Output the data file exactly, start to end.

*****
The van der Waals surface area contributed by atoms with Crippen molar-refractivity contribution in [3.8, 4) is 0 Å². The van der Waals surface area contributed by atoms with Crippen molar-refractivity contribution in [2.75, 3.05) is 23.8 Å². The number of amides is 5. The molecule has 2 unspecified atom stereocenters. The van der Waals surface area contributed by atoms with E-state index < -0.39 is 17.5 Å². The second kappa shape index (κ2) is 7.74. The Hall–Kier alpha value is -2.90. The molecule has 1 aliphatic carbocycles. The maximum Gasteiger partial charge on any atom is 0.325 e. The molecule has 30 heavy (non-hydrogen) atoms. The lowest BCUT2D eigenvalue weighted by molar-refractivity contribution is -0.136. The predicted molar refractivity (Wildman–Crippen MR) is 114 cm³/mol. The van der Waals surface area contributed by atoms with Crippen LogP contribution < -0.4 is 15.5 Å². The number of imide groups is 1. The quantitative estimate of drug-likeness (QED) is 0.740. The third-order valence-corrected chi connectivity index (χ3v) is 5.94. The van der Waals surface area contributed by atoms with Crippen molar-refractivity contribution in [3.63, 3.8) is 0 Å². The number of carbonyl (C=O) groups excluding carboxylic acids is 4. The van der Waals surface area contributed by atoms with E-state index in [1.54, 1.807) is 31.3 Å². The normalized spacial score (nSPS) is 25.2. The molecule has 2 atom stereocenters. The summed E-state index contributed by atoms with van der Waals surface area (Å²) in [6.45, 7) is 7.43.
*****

The van der Waals surface area contributed by atoms with Crippen molar-refractivity contribution in [3.8, 4) is 0 Å². The van der Waals surface area contributed by atoms with Crippen molar-refractivity contribution in [2.75, 3.05) is 23.8 Å². The number of amides is 5. The molecule has 2 unspecified atom stereocenters. The van der Waals surface area contributed by atoms with E-state index < -0.39 is 17.5 Å². The second kappa shape index (κ2) is 7.74. The Hall–Kier alpha value is -2.90. The molecule has 1 aliphatic carbocycles. The maximum Gasteiger partial charge on any atom is 0.325 e. The molecule has 30 heavy (non-hydrogen) atoms. The lowest BCUT2D eigenvalue weighted by molar-refractivity contribution is -0.136. The predicted molar refractivity (Wildman–Crippen MR) is 114 cm³/mol. The van der Waals surface area contributed by atoms with Crippen LogP contribution < -0.4 is 15.5 Å². The number of imide groups is 1. The quantitative estimate of drug-likeness (QED) is 0.740. The third-order valence-corrected chi connectivity index (χ3v) is 5.94. The van der Waals surface area contributed by atoms with Crippen molar-refractivity contribution in [3.63, 3.8) is 0 Å². The number of carbonyl (C=O) groups excluding carboxylic acids is 4. The van der Waals surface area contributed by atoms with E-state index in [1.54, 1.807) is 31.3 Å². The normalized spacial score (nSPS) is 25.2. The molecule has 2 atom stereocenters. The summed E-state index contributed by atoms with van der Waals surface area (Å²) in [6.45, 7) is 7.43.